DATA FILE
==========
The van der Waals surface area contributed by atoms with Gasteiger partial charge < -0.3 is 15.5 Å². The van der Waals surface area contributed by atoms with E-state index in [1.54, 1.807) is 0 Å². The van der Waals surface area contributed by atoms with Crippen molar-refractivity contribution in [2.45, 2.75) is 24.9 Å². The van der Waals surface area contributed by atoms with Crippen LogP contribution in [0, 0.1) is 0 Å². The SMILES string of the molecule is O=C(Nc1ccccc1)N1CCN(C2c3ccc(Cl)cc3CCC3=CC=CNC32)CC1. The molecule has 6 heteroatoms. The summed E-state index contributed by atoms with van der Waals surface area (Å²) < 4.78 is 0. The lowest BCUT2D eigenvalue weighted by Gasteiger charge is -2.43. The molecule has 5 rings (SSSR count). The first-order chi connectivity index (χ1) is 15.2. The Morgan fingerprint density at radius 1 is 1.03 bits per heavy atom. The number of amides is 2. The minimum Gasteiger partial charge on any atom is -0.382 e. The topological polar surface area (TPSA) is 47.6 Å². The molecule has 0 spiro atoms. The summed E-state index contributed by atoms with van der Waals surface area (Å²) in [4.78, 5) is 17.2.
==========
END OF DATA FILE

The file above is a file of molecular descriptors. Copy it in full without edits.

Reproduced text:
The van der Waals surface area contributed by atoms with Gasteiger partial charge < -0.3 is 15.5 Å². The van der Waals surface area contributed by atoms with E-state index in [1.54, 1.807) is 0 Å². The van der Waals surface area contributed by atoms with Crippen molar-refractivity contribution in [2.45, 2.75) is 24.9 Å². The van der Waals surface area contributed by atoms with Crippen LogP contribution in [0, 0.1) is 0 Å². The SMILES string of the molecule is O=C(Nc1ccccc1)N1CCN(C2c3ccc(Cl)cc3CCC3=CC=CNC32)CC1. The molecule has 6 heteroatoms. The summed E-state index contributed by atoms with van der Waals surface area (Å²) < 4.78 is 0. The lowest BCUT2D eigenvalue weighted by Gasteiger charge is -2.43. The molecule has 5 rings (SSSR count). The first-order chi connectivity index (χ1) is 15.2. The Morgan fingerprint density at radius 1 is 1.03 bits per heavy atom. The number of amides is 2. The minimum Gasteiger partial charge on any atom is -0.382 e. The topological polar surface area (TPSA) is 47.6 Å². The molecule has 0 spiro atoms. The summed E-state index contributed by atoms with van der Waals surface area (Å²) in [4.78, 5) is 17.2.